On her SloaneView blogspot, Carol Sloane posts recollections of her long-running affection for The New Yorker. Describing the time Whitney Balliett interviewed her for a profile in the magazine, she discloses how the great writer prepared his tea. Haven’t you always wondered? And she tells what it was like to be on the confirmation end of The New Yorker’s exhaustive fact-checking process. To read Ms. Sloane’s blog, go here.
Also in the recollection department, the veteran pianist Jack Reilly sent a story about a little-known early appearance in New York of the late bassist Charlie Haden. It is posted as a comment at the end of a recent Riffitdes piece about Haden, but you may have missed it.
Charlie Haden came to NYC in 1959 and played with me at the old Five Spot on East 8th street just off 3rd Avenue. I needed a bass player for the week. I was accompanying Sheila Jordan and had Ronnie Bedford on drums. The black clientele were very upset having a white band playing there and said as much to the owner. He didn’t do anything like firing us but felt pressured, I’m sure. We played three sets a night, one hour each with a 30-minute recess. Quite a long job since I had to get up at 6 AM to travel from Staten Island, where I was living at the time, to Bensonhurst, Brooklyn, to teach from 9 AM to 3 PM. I traveled by car from my home and crossed the river on the 69th Street Ferry, a short boat ride, just under 20 minutes. This was long before the Verrazano Bridge was finished in 1965.
The owners of the Five Spot club were brothers, Joe and Iggy Termini. At this period in my life I was teaching choral music and music appreciation at a Bensonhurst Junior High school 5 days a week and Iggy’s son was in one of my classes. He knew I was an aspiring jazz pianist so he came up to me after class one day and told me about his father and suggested I contact his Dad for a gig. I did, and booked a week’s work for the trio plus Sheila Jordan on vocals. However, I needed a bass player and Sheila had heard Charlie Haden was coming to the “Apple.” (She knows where every bass player is around the globe!!). He was delighted to play the week, his first week in Manhattan. Needless to say, we had a “cookin’” time. Charlie read all of Sheila’s charts perfectly and soloed magnificently during several trio features. A memorable evening for all.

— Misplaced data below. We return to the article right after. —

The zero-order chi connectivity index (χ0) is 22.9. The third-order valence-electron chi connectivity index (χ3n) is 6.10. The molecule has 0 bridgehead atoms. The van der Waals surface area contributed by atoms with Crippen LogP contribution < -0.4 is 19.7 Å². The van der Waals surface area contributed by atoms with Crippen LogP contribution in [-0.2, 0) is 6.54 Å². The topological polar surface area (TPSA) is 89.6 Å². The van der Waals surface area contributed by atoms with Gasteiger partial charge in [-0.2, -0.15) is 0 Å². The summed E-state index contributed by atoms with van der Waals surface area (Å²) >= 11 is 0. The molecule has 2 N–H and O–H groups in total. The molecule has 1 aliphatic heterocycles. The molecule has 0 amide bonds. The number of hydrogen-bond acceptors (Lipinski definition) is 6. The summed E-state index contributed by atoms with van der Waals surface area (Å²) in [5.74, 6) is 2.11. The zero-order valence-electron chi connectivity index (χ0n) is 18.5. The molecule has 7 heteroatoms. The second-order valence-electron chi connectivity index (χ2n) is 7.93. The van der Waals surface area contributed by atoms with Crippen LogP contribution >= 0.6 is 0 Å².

Later in 1959, Haden appeared again at the Five Spot with the Ornette Coleman Quartet in an engagement that shook up the jazz establishment and made “free jazz” a tributary that would affect the mainstream of the music.
“Ramblin'”: Coleman, alto saxophone; Don Cherry, trumpet; Charlie Haden, bass; Billy Higgins, drums.
56 years later, it doesn’t sound so radical does it? You could make a case that it never was.